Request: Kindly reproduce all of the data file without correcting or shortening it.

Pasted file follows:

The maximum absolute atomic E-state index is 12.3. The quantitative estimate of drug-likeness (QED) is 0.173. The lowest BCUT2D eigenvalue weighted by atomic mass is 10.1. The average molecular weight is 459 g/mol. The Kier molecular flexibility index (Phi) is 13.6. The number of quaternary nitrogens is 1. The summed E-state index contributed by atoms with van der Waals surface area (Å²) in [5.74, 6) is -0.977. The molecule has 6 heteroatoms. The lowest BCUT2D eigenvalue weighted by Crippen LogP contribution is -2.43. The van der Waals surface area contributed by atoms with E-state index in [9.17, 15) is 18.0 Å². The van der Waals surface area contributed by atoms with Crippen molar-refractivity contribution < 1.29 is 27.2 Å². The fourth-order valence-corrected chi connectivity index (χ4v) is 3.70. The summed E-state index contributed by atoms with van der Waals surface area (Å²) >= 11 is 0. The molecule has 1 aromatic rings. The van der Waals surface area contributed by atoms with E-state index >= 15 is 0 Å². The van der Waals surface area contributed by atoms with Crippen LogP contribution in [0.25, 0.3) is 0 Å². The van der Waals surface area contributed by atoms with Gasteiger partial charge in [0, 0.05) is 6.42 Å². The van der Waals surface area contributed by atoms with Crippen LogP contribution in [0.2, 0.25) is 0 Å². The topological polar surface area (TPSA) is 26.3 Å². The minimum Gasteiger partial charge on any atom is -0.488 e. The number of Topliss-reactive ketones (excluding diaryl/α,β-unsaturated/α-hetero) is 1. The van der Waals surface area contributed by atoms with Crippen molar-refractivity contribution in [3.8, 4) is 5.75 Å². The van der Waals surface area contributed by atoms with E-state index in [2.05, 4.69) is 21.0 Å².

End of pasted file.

The maximum absolute atomic E-state index is 12.3. The quantitative estimate of drug-likeness (QED) is 0.173. The lowest BCUT2D eigenvalue weighted by atomic mass is 10.1. The average molecular weight is 459 g/mol. The Kier molecular flexibility index (Phi) is 13.6. The number of quaternary nitrogens is 1. The summed E-state index contributed by atoms with van der Waals surface area (Å²) in [5.74, 6) is -0.977. The molecule has 6 heteroatoms. The lowest BCUT2D eigenvalue weighted by Crippen LogP contribution is -2.43. The van der Waals surface area contributed by atoms with E-state index in [9.17, 15) is 18.0 Å². The van der Waals surface area contributed by atoms with Crippen molar-refractivity contribution < 1.29 is 27.2 Å². The fourth-order valence-corrected chi connectivity index (χ4v) is 3.70. The summed E-state index contributed by atoms with van der Waals surface area (Å²) >= 11 is 0. The molecule has 1 aromatic rings. The van der Waals surface area contributed by atoms with E-state index >= 15 is 0 Å². The van der Waals surface area contributed by atoms with Crippen LogP contribution in [0.25, 0.3) is 0 Å². The van der Waals surface area contributed by atoms with Gasteiger partial charge in [0, 0.05) is 6.42 Å². The van der Waals surface area contributed by atoms with Crippen LogP contribution in [0.2, 0.25) is 0 Å². The topological polar surface area (TPSA) is 26.3 Å². The minimum Gasteiger partial charge on any atom is -0.488 e. The number of Topliss-reactive ketones (excluding diaryl/α,β-unsaturated/α-hetero) is 1. The van der Waals surface area contributed by atoms with Crippen molar-refractivity contribution in [3.8, 4) is 5.75 Å². The van der Waals surface area contributed by atoms with E-state index in [2.05, 4.69) is 21.0 Å².